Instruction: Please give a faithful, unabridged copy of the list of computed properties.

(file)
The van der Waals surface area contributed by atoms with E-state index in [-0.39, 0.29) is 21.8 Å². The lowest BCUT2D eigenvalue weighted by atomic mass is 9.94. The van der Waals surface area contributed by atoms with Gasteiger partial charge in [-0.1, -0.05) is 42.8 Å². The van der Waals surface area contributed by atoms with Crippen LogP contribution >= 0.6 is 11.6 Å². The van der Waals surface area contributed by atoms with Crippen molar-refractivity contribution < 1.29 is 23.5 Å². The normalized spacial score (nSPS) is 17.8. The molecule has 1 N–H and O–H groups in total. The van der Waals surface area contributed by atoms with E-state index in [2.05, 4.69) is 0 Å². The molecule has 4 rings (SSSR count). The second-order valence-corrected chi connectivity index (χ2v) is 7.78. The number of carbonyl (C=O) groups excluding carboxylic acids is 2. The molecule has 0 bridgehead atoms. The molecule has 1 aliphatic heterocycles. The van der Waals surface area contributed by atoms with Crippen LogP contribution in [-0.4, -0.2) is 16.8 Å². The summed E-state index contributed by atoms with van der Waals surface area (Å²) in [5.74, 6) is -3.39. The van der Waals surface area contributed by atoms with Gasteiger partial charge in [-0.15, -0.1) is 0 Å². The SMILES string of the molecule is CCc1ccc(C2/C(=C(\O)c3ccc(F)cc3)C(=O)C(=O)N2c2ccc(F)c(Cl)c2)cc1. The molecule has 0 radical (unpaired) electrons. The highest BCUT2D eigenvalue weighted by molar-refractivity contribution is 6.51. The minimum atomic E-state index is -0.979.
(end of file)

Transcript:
The van der Waals surface area contributed by atoms with E-state index in [-0.39, 0.29) is 21.8 Å². The lowest BCUT2D eigenvalue weighted by atomic mass is 9.94. The van der Waals surface area contributed by atoms with Gasteiger partial charge in [-0.1, -0.05) is 42.8 Å². The van der Waals surface area contributed by atoms with Crippen LogP contribution >= 0.6 is 11.6 Å². The van der Waals surface area contributed by atoms with Crippen molar-refractivity contribution < 1.29 is 23.5 Å². The normalized spacial score (nSPS) is 17.8. The molecule has 1 N–H and O–H groups in total. The van der Waals surface area contributed by atoms with E-state index in [2.05, 4.69) is 0 Å². The molecule has 4 rings (SSSR count). The second-order valence-corrected chi connectivity index (χ2v) is 7.78. The number of carbonyl (C=O) groups excluding carboxylic acids is 2. The molecule has 0 bridgehead atoms. The molecule has 1 aliphatic heterocycles. The van der Waals surface area contributed by atoms with Crippen LogP contribution in [-0.4, -0.2) is 16.8 Å². The summed E-state index contributed by atoms with van der Waals surface area (Å²) in [5.74, 6) is -3.39. The van der Waals surface area contributed by atoms with Gasteiger partial charge in [-0.15, -0.1) is 0 Å². The SMILES string of the molecule is CCc1ccc(C2/C(=C(\O)c3ccc(F)cc3)C(=O)C(=O)N2c2ccc(F)c(Cl)c2)cc1. The molecule has 0 radical (unpaired) electrons. The highest BCUT2D eigenvalue weighted by molar-refractivity contribution is 6.51. The minimum atomic E-state index is -0.979.